EVs

Electric Vehicles provide for some unique challenges that Tribology can assist in meeting.

The generation of high torque at low speeds, regenerative braking, and specific cooling requirements, all present challenges that tribology can address.

By focusing on friction, wear, and lubrication, tribology helps enhance the reliability, efficiency, and longevity of EVs, contributing to their continued growth as a sustainable mode of transportation.

Electric vehicles are high-tech symphonies on wheels, with a unique backstage star: the gearbox. 

This essential component transforms the humming power of an electric motor into the muscular torque that drives the wheels. But electric motors are all about that powerful punch at low speeds, which heaps tremendous stress on lubricated connections before a thick protective film can come to the rescue.

In such a demanding environment, the gearbox lubricant is key to maximising mechanical efficiency and giving your EV the endurance to go the extra mile. 

Our instruments are able to evaluate the low-speed, high-load encounters between lubricants and gears. It can also measure EHD (elastohydrodynamic) traction to find the best performing lubricants that will deliver optimal efficiency.

“Overall good service and a fast expedience of the ordered tests, Ingram Tribology provided excellent assistance on how to best achieve the required objectives for our task. Highly recommended!”

Hilmar Danielsen, Senior Researcher, Technical University of Denmark

Tribological Thinking

Find out about our latest thinking, research, news and more.

  • Check out our first Tribo Gatherings Podcast

    Check out our first Tribo Gatherings Podcast

    We have started a Podcast! Our first guest is Dr. Connor Myant from Imperial College. We discuss biotribology, as related to the testing of food and hip joint failures. We discuss the advances in 3D printing and how Connor moved from Tribology into 3D printing. We discuss all Connors current projects and thoughts for the…

  • We’re hiring

    We’re hiring

    We are recruiting an Engineer to join our team at Ingram Tribology. The deadline for applications is 4th September 2023.

  • Preparing for the summer conferences 2023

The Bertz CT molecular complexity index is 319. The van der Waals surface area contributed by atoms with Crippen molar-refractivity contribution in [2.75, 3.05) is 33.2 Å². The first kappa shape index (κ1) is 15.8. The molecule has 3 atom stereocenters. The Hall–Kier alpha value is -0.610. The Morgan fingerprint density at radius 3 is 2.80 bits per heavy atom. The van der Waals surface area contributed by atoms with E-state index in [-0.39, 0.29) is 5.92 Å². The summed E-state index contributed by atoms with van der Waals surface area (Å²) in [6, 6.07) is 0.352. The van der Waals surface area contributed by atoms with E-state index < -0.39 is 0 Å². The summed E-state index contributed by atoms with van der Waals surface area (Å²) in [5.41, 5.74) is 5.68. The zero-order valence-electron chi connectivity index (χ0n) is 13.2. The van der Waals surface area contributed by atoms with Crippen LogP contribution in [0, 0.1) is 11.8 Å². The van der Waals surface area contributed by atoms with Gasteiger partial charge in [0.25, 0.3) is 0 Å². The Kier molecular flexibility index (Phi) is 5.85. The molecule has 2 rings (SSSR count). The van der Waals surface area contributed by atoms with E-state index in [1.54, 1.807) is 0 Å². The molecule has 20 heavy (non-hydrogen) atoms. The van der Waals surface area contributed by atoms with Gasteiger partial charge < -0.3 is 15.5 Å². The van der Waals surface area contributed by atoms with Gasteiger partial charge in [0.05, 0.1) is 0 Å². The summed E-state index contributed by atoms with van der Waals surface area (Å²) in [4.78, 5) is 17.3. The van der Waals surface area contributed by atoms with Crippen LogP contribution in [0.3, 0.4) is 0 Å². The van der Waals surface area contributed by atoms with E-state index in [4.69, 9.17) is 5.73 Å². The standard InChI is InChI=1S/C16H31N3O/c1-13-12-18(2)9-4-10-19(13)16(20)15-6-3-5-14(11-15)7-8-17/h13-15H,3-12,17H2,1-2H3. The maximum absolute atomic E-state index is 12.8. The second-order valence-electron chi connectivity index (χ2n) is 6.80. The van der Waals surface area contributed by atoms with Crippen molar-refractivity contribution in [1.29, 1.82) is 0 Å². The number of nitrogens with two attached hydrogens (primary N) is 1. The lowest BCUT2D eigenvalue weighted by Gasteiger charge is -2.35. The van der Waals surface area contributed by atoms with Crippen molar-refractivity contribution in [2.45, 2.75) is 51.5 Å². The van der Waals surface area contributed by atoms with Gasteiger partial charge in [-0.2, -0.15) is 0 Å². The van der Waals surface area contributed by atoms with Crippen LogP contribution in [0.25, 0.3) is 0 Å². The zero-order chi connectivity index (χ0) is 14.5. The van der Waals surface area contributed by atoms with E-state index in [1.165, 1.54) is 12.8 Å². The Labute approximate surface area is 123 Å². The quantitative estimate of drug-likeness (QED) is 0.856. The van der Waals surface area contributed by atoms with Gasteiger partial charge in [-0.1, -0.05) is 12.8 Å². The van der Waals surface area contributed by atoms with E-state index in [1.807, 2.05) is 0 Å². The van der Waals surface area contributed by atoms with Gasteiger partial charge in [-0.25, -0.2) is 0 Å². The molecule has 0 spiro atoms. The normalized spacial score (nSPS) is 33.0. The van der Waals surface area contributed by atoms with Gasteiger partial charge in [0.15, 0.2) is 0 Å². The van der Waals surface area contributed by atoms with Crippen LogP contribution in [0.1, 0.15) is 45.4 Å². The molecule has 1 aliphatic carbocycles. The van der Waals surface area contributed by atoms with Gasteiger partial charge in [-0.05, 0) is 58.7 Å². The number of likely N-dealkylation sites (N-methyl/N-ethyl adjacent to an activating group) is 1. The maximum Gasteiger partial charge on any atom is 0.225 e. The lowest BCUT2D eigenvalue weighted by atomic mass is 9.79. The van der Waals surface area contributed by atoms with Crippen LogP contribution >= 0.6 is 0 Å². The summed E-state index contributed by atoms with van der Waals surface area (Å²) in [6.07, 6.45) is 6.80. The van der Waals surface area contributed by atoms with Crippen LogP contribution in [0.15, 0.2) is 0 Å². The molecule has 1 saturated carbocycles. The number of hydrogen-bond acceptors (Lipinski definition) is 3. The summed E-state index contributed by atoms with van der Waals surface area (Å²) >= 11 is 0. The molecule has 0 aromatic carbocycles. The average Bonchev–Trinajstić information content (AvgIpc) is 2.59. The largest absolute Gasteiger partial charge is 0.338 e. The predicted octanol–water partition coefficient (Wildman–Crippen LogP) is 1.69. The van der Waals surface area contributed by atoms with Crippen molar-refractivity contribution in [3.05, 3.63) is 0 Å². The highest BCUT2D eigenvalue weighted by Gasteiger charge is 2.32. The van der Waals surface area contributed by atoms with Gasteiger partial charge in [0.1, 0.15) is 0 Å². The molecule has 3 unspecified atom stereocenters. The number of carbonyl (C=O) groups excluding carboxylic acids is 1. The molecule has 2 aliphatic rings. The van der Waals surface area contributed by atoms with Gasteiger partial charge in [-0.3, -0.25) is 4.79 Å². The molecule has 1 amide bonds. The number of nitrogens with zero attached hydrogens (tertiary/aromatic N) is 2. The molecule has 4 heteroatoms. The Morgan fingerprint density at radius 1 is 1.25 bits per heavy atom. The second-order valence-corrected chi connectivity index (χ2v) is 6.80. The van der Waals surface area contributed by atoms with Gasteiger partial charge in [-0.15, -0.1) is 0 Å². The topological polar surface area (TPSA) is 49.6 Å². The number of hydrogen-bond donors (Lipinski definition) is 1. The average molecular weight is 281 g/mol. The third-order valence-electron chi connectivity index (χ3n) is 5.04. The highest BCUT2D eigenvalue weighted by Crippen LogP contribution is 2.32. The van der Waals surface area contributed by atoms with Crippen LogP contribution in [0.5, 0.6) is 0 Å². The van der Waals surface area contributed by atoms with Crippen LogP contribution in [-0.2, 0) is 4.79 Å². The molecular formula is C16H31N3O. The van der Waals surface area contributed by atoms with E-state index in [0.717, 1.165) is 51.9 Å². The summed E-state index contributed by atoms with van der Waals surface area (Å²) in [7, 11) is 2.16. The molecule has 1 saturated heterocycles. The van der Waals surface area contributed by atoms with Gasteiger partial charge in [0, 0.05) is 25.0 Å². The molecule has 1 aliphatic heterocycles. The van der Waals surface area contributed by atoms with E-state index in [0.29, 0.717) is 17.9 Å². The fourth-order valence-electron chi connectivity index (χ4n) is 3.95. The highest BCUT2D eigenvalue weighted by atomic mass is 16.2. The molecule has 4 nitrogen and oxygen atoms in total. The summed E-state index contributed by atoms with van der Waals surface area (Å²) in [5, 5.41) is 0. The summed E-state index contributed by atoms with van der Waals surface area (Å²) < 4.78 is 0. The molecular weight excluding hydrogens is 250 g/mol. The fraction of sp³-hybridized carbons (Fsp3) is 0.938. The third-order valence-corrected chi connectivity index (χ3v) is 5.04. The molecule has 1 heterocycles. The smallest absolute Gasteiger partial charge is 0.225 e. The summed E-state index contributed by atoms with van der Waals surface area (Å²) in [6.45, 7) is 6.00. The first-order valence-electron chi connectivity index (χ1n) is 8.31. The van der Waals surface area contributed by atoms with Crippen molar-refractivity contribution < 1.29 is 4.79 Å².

Preparing for the summer conferences 2023

    We have been busy preparing for the conferences this summer.   By drafting some of our micropitting work for publication.  This will be presented at STLE, Lubmat and TriboUK. We have been busy working on a rapid micropitting test that correlates to the FZG micropitting test.  Our new test takes less than 40 hours and correlates…

  • Maintaining safe and quiet railways
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    Maintaining safe and quiet railways

    We are currently working on an exciting project with the Railway Standards Safety Board (RSSB) and the European Lubricating Grease Institute (ELGI), to develop a new performance test for Top of rail (TOR) materials.  These TOR materials are used to ensure traction and reduce noise at the wheel/rail interface.  This allows trains to start without…

  • It’s Xmas Penguin Time

    It’s Xmas Penguin Time

    This year the animals at the South Pole have been having fun demonstrating the different shapes of contacting bodies.

  • Stribeck Curves

    Stribeck Curves

    A Stribeck Curve (sometimes also called a Stribeck Friction Curve) is a common name used to described friction vs entrainment speed results, measured on a tribometer.  These are very useful as they give a good overview of the frictional performance of a lubricant. The Stribeck Curve is named after the German engineer Richard Stribeck, who…

  • Covid Response 2020

    Covid Response 2020

    At the beginning of the first COVID lockdown in the UK – March 2020, we like many other people didn’t know what effect the lockdown would have on our business.  But we did know and feel like we needed to help our local community.  This included the manufacture of protective face visors, using our 3D…

  • Traction Curves

    Traction Curves

    Traction curves can be used to develop lubricants for specific applications, for example high traction fluids for CVTs.  They can also be used to help understand the physical changes of the lubricant under high contact pressures.  This can then be used to help develop new lubricants with special properties, for example with low traction to…